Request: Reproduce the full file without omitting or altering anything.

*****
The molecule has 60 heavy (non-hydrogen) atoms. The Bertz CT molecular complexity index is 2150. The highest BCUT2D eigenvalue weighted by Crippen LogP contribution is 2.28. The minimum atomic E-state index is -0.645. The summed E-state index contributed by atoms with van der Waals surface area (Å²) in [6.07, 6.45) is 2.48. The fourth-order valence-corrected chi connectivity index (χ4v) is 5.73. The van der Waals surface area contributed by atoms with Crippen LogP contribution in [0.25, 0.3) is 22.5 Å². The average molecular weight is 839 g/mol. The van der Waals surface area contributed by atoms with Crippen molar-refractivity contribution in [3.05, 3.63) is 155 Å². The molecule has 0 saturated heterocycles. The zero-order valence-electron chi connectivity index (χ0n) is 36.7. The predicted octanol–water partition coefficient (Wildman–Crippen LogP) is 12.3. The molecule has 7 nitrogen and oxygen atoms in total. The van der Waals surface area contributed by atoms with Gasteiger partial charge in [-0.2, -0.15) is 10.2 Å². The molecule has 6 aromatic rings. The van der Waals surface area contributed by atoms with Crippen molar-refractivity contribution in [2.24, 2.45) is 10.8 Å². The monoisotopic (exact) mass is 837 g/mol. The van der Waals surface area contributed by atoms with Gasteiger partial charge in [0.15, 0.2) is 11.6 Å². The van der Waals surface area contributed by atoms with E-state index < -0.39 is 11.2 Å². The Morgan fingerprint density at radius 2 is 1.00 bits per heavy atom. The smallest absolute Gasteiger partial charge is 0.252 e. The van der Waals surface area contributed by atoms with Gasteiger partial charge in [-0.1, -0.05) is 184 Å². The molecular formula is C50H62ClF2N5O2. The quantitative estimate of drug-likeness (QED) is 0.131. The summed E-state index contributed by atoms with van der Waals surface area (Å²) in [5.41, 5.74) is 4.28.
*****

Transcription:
The molecule has 60 heavy (non-hydrogen) atoms. The Bertz CT molecular complexity index is 2150. The highest BCUT2D eigenvalue weighted by Crippen LogP contribution is 2.28. The minimum atomic E-state index is -0.645. The summed E-state index contributed by atoms with van der Waals surface area (Å²) in [6.07, 6.45) is 2.48. The fourth-order valence-corrected chi connectivity index (χ4v) is 5.73. The van der Waals surface area contributed by atoms with Crippen LogP contribution in [0.25, 0.3) is 22.5 Å². The average molecular weight is 839 g/mol. The van der Waals surface area contributed by atoms with Crippen molar-refractivity contribution in [3.05, 3.63) is 155 Å². The molecule has 0 saturated heterocycles. The zero-order valence-electron chi connectivity index (χ0n) is 36.7. The predicted octanol–water partition coefficient (Wildman–Crippen LogP) is 12.3. The molecule has 7 nitrogen and oxygen atoms in total. The van der Waals surface area contributed by atoms with Gasteiger partial charge in [-0.2, -0.15) is 10.2 Å². The molecule has 6 aromatic rings. The van der Waals surface area contributed by atoms with Crippen molar-refractivity contribution in [2.24, 2.45) is 10.8 Å². The monoisotopic (exact) mass is 837 g/mol. The van der Waals surface area contributed by atoms with Gasteiger partial charge in [0.15, 0.2) is 11.6 Å². The van der Waals surface area contributed by atoms with E-state index < -0.39 is 11.2 Å². The Morgan fingerprint density at radius 2 is 1.00 bits per heavy atom. The smallest absolute Gasteiger partial charge is 0.252 e. The van der Waals surface area contributed by atoms with Gasteiger partial charge in [-0.1, -0.05) is 184 Å². The molecular formula is C50H62ClF2N5O2. The quantitative estimate of drug-likeness (QED) is 0.131. The summed E-state index contributed by atoms with van der Waals surface area (Å²) in [5.41, 5.74) is 4.28.